The strength of Stranger Things is the characters, taking familiar stereotypes - the king of high school, the prim older sister, the obnoxious journalist - and turning them on their ear.  Each of these stereotypes has a stereotypical arc, an expected direction, and it's very satisfying to see them turn over, revealing another side.  The reveal about Robin near the end of the season is another great example.

It's that subversion of the expected character which makes the standard setting so effective.  Introduce an unfamiliar or unexpected setting, character and plot all at once, and the viewer / reader becomes unmoored.  There is no context, nothing to compare and contrast.  We all need some grounding in the familiar to appreciate the unfamiliar.

I also appreciate that the series has been able to build genuine suspense without knocking off main characters.  (Game of Thrones, I'm looking at you.)  This is probably much to account for by the decisions in the first season:  if you watched it without any spoilers, you spent most of the season guessing about Will, and they made the good choice *not* to let Barbara off the hook.  If she had come back, we wouldn't have trusted any death.  Not even a certain one in this most recent season ...

Sunday, July 14, 2019

Idea Anatomy

I've had two stories published lately, Traveling By Starlight:  A Journey of Two Ways, and Before Their Time, and I wanted to talk about where the ideas came from.  Since the respective magazines are both for-purchase, and Outposts of Beyond - where the latter story can be found - is in print and it would take a few days to get to you, I'll keep this post spoiler-free.

So Traveling By Starlight:  A Journey of Two Ways was originally written for a monthly challenge.  The prompt was one I suggested, to write a story with alternate endings, so of course I felt obliged to jump in.  Just because I'm me, I always feel obliged to add an additional challenge.  In this case, I wanted to design the endings so they changed elements of the preceding story.  That meant including details which could be interpreted in two different ways ... and led to me Googling "foods aliens eat."  Which wasn't terribly helpful.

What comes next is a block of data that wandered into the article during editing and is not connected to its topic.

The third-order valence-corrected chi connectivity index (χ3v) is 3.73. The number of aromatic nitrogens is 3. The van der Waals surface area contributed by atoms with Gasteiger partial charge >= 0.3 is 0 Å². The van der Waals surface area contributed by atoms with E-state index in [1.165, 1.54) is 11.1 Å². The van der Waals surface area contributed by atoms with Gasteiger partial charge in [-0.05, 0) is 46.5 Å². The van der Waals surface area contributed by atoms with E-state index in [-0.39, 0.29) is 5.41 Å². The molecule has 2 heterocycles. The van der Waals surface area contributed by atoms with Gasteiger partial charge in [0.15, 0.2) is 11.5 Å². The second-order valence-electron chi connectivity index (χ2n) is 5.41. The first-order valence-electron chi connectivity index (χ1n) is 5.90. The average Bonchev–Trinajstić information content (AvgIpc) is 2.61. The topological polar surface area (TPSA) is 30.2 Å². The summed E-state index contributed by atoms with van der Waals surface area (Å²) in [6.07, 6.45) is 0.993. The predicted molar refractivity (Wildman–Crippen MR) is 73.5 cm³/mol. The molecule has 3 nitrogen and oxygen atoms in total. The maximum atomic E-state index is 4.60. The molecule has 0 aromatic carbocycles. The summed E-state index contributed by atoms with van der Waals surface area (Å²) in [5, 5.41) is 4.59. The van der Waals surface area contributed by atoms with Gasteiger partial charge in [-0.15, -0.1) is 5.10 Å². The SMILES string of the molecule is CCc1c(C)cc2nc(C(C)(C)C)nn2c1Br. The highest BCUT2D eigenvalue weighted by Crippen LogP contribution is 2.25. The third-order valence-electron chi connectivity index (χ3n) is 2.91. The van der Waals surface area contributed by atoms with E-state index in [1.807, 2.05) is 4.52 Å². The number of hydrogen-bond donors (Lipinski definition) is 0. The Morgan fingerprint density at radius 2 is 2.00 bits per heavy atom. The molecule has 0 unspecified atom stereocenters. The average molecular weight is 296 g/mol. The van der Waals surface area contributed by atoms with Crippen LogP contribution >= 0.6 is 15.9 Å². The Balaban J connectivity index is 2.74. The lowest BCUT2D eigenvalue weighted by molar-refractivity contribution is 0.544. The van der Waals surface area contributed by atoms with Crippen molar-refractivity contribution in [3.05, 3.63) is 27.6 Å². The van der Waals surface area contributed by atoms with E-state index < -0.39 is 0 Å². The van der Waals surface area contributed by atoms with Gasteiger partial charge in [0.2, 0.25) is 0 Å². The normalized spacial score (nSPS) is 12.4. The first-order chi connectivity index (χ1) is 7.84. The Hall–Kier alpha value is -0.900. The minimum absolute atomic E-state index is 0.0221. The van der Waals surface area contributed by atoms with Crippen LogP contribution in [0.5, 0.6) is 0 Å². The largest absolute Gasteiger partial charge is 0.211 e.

Before Their Time was also written from a prompt on a different site, though I no longer remember what it was.  I'm sure, though, that I interpreted it in the most convoluted way possible.  The story follows a time mage and her bodyguard who travel back in time to find the cure for a plague and end up in the wrong era.  I took a bit to mull over what kind of magic her companion specialized in, settling on fire and light.  Flame is perhaps a cliche choice for a battle mage, but the possibilities of light gave me some more unusual options.

I had so much fun with these characters, I went on to write other stories about them.  In grand tradition of time travel, I wrote them out of sequence, everything from the moment they met to later adventures.  I made a point of establishing the two as firm friends with no sexual tension; one or the other is usually in a relationship.  I also set up some of the rules of time travel, including the fact that any time spent in the past is "lost" - a week in the past becomes a week in the future - and that the future can't be changed, or the consequences could unmake the world ... or is that true?

Hopefully, more of these tales will see print.

Wednesday, July 10, 2019

Wednesday Wanderings

So I've been working on the query and synopsis for Unnatural Causes, which I've asked a few folks to read and critique, and that's made me realize that one of my natural tendencies as a person causes problems when it comes to my writing.

I've mentioned before on this blog that, while some people label with words or visuals - for instance, "my house" or visualizing that building - I tend to store and access information by feel.  My memory hooks are visceral.